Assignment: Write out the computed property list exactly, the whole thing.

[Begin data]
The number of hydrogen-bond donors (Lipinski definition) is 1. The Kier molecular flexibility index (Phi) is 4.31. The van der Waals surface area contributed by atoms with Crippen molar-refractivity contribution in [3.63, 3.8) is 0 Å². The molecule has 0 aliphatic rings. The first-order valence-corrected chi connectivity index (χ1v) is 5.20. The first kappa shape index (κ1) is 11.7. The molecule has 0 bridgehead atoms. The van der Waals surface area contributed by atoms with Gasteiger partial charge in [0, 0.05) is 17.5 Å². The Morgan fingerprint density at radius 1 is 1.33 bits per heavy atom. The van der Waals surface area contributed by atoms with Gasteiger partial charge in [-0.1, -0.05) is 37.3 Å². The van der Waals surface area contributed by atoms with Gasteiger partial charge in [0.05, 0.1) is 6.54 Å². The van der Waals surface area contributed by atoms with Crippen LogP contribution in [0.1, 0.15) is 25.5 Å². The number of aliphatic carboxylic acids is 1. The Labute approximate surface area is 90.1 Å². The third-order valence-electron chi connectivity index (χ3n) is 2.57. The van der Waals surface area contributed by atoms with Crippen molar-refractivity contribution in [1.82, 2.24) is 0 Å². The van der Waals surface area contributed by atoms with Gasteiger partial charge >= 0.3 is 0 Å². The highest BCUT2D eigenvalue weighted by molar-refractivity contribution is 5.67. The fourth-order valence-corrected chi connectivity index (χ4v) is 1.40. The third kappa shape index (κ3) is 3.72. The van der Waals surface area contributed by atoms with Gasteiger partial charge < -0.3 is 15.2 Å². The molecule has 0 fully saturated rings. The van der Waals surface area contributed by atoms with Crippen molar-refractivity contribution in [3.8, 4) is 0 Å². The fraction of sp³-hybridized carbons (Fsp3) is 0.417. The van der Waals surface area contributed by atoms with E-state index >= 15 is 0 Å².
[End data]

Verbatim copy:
The number of hydrogen-bond donors (Lipinski definition) is 1. The Kier molecular flexibility index (Phi) is 4.31. The van der Waals surface area contributed by atoms with Crippen molar-refractivity contribution in [3.63, 3.8) is 0 Å². The molecule has 0 aliphatic rings. The first-order valence-corrected chi connectivity index (χ1v) is 5.20. The first kappa shape index (κ1) is 11.7. The molecule has 0 bridgehead atoms. The van der Waals surface area contributed by atoms with Gasteiger partial charge in [0, 0.05) is 17.5 Å². The Morgan fingerprint density at radius 1 is 1.33 bits per heavy atom. The van der Waals surface area contributed by atoms with Gasteiger partial charge in [-0.1, -0.05) is 37.3 Å². The van der Waals surface area contributed by atoms with Gasteiger partial charge in [0.05, 0.1) is 6.54 Å². The van der Waals surface area contributed by atoms with Crippen LogP contribution in [0.1, 0.15) is 25.5 Å². The number of aliphatic carboxylic acids is 1. The Labute approximate surface area is 90.1 Å². The third-order valence-electron chi connectivity index (χ3n) is 2.57. The van der Waals surface area contributed by atoms with Crippen molar-refractivity contribution in [1.82, 2.24) is 0 Å². The van der Waals surface area contributed by atoms with Gasteiger partial charge >= 0.3 is 0 Å². The highest BCUT2D eigenvalue weighted by molar-refractivity contribution is 5.67. The fourth-order valence-corrected chi connectivity index (χ4v) is 1.40. The third kappa shape index (κ3) is 3.72. The van der Waals surface area contributed by atoms with Gasteiger partial charge < -0.3 is 15.2 Å². The molecule has 0 fully saturated rings. The van der Waals surface area contributed by atoms with Crippen molar-refractivity contribution in [3.8, 4) is 0 Å². The fraction of sp³-hybridized carbons (Fsp3) is 0.417. The van der Waals surface area contributed by atoms with E-state index >= 15 is 0 Å².